Legal battles over whether same-sex couples should be allowed to marry in California have been waged for a decade. The latest twist came yesterday, when a California judge overturned Proposition 8, a ballot measure passed in 2008 saying that marriage had to be between a man and a woman. The judge said Proposition 8, which was passed by 52 percent of California voters in 2008, is unconstitutional. Advocates of same-sex marriage are celebrating the overturning, but the fight is far from over.
Those who believe marriage should only be between a man and a woman say yesterday's ruling in California could lead to legal challenges from other states that don't currently allow same-sex marriage. Many analysts think the case could be headed to the Supreme Court where, if same-sex marriage is deemed legal, the current marriage laws in 45 states could be overturned in a landmark ruling.
Currently, five states, plus the District of Columbia, allow same-sex couples to marry. More than 40 states define marriage as between a man and a woman.
The first 4 minutes and 15 seconds of this video provides an overview of the Proposition 8 ruling; the rest is a conversation with NewsHour Correspondent Spencer Michels, who reports from California.
"The people are the supreme power in California. They created the judiciary. They created the legislature, and they control the Constitution. And they have decided that marriage should be between a man and a woman." - Frank Schubert, Proposition 8 Campaign Manager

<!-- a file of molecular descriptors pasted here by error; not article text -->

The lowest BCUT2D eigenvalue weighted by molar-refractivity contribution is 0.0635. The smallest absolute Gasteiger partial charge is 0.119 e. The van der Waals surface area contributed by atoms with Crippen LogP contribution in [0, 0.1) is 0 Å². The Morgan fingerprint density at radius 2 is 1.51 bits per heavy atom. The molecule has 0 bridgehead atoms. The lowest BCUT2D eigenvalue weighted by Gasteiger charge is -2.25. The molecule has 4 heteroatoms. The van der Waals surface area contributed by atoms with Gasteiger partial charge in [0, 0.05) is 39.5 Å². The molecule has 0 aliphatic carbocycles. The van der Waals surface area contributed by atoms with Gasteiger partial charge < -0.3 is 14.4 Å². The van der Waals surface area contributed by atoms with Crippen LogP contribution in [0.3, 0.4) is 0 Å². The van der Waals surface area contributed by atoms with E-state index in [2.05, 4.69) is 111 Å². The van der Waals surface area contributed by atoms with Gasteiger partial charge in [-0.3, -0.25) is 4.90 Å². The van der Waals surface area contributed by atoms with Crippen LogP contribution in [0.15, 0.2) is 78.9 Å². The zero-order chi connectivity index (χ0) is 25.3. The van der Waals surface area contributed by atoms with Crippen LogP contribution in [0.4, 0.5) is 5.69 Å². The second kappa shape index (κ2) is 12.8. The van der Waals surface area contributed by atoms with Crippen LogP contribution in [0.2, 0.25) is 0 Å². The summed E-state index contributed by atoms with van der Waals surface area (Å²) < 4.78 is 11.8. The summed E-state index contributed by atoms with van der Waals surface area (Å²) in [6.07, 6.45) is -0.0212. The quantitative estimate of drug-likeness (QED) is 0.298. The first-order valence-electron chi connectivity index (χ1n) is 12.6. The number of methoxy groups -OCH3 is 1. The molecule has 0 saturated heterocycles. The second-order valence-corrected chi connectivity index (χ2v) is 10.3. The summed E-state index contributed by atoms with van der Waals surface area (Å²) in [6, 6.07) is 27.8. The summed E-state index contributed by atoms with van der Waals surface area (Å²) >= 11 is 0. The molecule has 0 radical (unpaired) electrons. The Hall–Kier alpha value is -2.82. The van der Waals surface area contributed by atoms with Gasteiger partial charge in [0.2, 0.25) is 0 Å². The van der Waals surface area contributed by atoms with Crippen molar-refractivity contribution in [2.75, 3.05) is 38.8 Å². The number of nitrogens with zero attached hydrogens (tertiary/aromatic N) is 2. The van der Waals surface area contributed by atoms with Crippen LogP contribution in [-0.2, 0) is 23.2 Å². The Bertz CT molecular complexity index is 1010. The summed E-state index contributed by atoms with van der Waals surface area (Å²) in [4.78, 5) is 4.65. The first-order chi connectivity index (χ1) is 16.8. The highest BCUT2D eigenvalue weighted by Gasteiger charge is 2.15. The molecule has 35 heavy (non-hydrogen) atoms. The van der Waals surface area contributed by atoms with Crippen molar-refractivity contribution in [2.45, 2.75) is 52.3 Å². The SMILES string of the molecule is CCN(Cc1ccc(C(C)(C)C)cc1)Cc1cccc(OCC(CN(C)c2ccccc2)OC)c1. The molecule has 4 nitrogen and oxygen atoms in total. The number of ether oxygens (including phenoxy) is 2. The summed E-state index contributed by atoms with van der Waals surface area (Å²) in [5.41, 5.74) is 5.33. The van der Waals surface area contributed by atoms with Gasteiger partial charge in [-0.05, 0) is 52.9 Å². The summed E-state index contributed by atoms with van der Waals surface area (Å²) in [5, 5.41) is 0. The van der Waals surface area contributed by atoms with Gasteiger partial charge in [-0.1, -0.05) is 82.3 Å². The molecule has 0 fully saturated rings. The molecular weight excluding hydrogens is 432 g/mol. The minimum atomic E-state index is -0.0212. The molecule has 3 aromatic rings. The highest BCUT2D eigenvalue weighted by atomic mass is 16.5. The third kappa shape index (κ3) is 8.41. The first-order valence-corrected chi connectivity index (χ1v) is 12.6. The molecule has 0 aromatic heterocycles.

"Today, every American should be proud. For so long, Sandy and I and our family have been regarded as less than, unequal, not worthy of liberty and the pursuit of happiness under the law. But this decision says that we are Americans, too. We, too, should be treated equally. Our family is just as loving, just as real, and just as valid as everyone else's." - Kristin Perry, plaintiff
1. What is marriage?
2. What does it mean when someone is gay?
3. What is a ballot measure?
1. Do you think Proposition 8 should have been overturned? Why or why not?
2. Why do you think this issue is so controversial?
3. What are some other landmark court cases that were extremely controversial at the time? Does the controversy continue?